Perhaps “Dr.” Kirby would like to analyze the shortcomings of those studies and tell us why their conclusions of no association are unwarranted.

What’s most rich about Kirby’s post is that in his eagerness to look at a reasonable analysis of the pitfalls of ecological (or group-level) analysis of a database like the VSD, he’s thrown poor Mark & David Geier under the bus. Kirby harps on how prone to confounding ecological analyses are (for an explanation of what an ecological analysis is, go here), and in this EpiWonk agrees 100%. The problem is that Mark & David Geier’s latest crapfest of a paper that was recently published is–you guessed it!–an ecological analysis of the VSD database.

The irony is beautiful.

I’ll conclude with what is perhaps the best characterization of Kirby when it comes to epidemiology, courtesy of EpiWonk:

Fortunately, I taught epidemiologic design and methods for about 35 years, I had some students almost as clueless as David Kirby, but I’m a patient teacher. Another interesting fact is that there has only been one ecologic study published using the VSD, and I’ve written extensively about the study on this blog. Guess what? It wasn’t done by the CDC, who knew better long before the 2006 NIEHS Expert Panel. I’m speaking of the infamous Young-Geier Autism Study.

EpiWonk may be a patient teacher, but the student has to want to learn for a teacher to have any chance whatsoever of success. I have yet to see any evidence from Mr. Kirby that he wants to learn anything at all that might threaten his belief that it really, truly was the mercury after all.

By Orac

Orac is the nom de blog of a humble surgeon/scientist who has an ego just big enough to delude himself that someone, somewhere might actually give a rodent's posterior about his copious verbal meanderings, but just barely small enough to admit to himself that few probably will. That surgeon is otherwise known as David Gorski.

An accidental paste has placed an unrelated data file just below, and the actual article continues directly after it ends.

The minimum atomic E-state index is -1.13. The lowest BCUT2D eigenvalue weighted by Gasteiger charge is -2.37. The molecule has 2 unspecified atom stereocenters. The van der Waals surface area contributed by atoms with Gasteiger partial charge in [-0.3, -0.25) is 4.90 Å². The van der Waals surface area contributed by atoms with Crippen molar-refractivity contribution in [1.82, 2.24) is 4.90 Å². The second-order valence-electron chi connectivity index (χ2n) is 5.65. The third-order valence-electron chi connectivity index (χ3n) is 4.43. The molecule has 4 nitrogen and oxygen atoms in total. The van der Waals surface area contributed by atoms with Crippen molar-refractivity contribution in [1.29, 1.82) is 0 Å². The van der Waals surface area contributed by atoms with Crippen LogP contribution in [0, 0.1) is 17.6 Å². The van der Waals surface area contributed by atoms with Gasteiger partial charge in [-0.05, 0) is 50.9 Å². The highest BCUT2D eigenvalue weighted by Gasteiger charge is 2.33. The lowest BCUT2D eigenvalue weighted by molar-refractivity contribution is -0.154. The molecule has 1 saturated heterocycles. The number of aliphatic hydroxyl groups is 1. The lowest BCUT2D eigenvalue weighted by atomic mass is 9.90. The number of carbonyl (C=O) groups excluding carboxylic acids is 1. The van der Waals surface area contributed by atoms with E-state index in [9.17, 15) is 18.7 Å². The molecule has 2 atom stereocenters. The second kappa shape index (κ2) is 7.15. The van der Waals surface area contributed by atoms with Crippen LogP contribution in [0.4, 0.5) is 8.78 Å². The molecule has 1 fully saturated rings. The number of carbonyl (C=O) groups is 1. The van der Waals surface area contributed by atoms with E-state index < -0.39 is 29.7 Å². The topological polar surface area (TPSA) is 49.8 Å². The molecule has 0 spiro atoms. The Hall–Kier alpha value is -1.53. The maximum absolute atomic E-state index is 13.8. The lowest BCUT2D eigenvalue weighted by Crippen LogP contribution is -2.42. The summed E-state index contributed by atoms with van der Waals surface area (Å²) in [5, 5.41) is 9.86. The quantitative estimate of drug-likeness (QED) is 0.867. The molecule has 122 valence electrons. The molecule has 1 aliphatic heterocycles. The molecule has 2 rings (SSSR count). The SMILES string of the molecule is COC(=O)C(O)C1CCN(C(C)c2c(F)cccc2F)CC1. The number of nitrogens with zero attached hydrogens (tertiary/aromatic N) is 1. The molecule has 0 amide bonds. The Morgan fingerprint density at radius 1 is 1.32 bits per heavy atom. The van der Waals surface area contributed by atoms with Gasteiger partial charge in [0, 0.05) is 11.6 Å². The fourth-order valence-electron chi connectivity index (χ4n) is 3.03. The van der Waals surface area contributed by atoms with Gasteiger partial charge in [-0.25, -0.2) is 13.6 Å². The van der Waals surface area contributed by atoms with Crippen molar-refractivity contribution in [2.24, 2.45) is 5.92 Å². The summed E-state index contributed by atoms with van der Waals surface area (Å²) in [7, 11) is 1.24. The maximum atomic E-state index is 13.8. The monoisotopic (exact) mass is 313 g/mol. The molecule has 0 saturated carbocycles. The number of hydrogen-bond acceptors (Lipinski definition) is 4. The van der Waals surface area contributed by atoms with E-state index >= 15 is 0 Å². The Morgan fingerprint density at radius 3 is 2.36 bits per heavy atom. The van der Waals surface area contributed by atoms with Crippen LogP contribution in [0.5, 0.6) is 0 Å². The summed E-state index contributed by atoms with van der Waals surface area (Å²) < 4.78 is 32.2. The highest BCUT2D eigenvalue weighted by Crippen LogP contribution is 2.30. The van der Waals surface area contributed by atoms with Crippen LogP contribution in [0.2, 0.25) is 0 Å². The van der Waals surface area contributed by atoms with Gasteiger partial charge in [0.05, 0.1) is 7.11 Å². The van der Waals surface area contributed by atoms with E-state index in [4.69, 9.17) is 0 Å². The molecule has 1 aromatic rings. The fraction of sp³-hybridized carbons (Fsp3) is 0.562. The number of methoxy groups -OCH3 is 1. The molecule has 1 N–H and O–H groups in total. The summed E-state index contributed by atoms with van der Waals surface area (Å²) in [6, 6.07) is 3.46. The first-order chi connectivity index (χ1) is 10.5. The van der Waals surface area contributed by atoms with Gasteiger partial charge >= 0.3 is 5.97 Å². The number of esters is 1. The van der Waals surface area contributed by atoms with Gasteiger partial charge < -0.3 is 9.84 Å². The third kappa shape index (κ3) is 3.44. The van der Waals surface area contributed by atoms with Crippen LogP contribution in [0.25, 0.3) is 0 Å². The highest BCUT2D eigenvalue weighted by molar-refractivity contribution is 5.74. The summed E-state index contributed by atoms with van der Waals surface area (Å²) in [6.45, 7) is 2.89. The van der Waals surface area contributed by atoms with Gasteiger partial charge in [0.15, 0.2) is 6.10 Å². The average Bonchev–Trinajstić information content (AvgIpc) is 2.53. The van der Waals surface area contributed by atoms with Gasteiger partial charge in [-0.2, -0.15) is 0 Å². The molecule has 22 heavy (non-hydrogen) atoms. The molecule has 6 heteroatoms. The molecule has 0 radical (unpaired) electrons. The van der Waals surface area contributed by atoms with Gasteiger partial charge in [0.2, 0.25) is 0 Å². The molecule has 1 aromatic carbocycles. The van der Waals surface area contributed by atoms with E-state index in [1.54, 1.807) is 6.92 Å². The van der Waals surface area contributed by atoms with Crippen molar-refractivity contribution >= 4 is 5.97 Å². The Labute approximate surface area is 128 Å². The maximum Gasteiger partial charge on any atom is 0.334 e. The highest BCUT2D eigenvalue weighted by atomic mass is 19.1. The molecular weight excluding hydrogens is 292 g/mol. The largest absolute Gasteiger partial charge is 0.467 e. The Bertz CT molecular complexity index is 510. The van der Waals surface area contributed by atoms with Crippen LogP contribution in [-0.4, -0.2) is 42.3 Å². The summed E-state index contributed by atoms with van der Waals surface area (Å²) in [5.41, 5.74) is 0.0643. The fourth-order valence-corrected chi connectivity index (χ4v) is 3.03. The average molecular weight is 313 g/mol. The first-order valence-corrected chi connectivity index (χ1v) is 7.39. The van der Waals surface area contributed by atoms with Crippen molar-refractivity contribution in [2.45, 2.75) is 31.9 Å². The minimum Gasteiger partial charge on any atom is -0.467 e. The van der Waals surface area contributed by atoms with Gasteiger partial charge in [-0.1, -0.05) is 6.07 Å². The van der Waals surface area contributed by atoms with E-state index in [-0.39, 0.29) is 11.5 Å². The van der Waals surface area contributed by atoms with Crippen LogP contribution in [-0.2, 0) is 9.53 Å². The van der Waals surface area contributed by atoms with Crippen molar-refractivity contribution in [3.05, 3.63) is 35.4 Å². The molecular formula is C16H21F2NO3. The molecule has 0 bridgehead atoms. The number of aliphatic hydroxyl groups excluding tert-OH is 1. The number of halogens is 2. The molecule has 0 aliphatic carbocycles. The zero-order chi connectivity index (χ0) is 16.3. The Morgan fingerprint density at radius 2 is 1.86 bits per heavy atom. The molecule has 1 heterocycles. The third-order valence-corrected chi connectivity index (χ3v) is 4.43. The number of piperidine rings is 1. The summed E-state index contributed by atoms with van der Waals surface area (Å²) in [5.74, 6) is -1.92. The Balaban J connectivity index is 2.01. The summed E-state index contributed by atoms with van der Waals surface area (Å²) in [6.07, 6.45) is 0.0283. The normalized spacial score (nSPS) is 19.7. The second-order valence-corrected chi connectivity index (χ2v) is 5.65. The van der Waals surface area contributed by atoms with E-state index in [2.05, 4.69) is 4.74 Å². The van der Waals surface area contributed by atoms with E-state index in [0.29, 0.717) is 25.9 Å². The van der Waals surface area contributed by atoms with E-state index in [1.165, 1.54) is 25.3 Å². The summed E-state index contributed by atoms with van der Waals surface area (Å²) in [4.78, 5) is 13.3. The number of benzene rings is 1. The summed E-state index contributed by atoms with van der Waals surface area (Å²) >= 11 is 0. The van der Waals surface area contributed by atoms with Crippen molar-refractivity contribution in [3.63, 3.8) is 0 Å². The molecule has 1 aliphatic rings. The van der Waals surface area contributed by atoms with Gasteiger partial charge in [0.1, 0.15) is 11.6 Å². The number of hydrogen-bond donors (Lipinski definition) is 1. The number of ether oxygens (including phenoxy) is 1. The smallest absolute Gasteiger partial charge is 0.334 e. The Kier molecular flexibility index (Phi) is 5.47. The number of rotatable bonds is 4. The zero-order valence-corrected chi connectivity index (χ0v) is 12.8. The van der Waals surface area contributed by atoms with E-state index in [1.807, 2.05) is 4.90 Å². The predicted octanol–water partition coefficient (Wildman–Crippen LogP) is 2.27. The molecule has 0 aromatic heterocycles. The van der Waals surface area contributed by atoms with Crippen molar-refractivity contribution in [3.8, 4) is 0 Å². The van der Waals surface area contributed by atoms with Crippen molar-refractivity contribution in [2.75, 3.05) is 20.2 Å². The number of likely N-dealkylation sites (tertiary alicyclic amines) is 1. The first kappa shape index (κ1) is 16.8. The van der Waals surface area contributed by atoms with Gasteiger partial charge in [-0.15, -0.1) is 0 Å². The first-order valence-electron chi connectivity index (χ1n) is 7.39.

That this particular surgeon has chosen his nom de blog based on a rather cranky and arrogant computer shaped like a clear box of blinking lights that he originally encountered when he became a fan of a 35 year old British SF television show whose special effects were renowned for their BBC/Doctor Who-style low budget look, but whose stories nonetheless resulted in some of the best, most innovative science fiction ever televised, should tell you nearly all that you need to know about Orac. (That, and the length of the preceding sentence.)

DISCLAIMER:: The various written meanderings here are the opinions of Orac and Orac alone, written on his own time. They should never be construed as representing the opinions of any other person or entity, especially Orac's cancer center, department of surgery, medical school, or university. Also note that Orac is nonpartisan; he is more than willing to criticize the statements of anyone, regardless of of political leanings, if that anyone advocates pseudoscience or quackery. Finally, medical commentary is not to be construed in any way as medical advice.

To contact Orac: [email protected]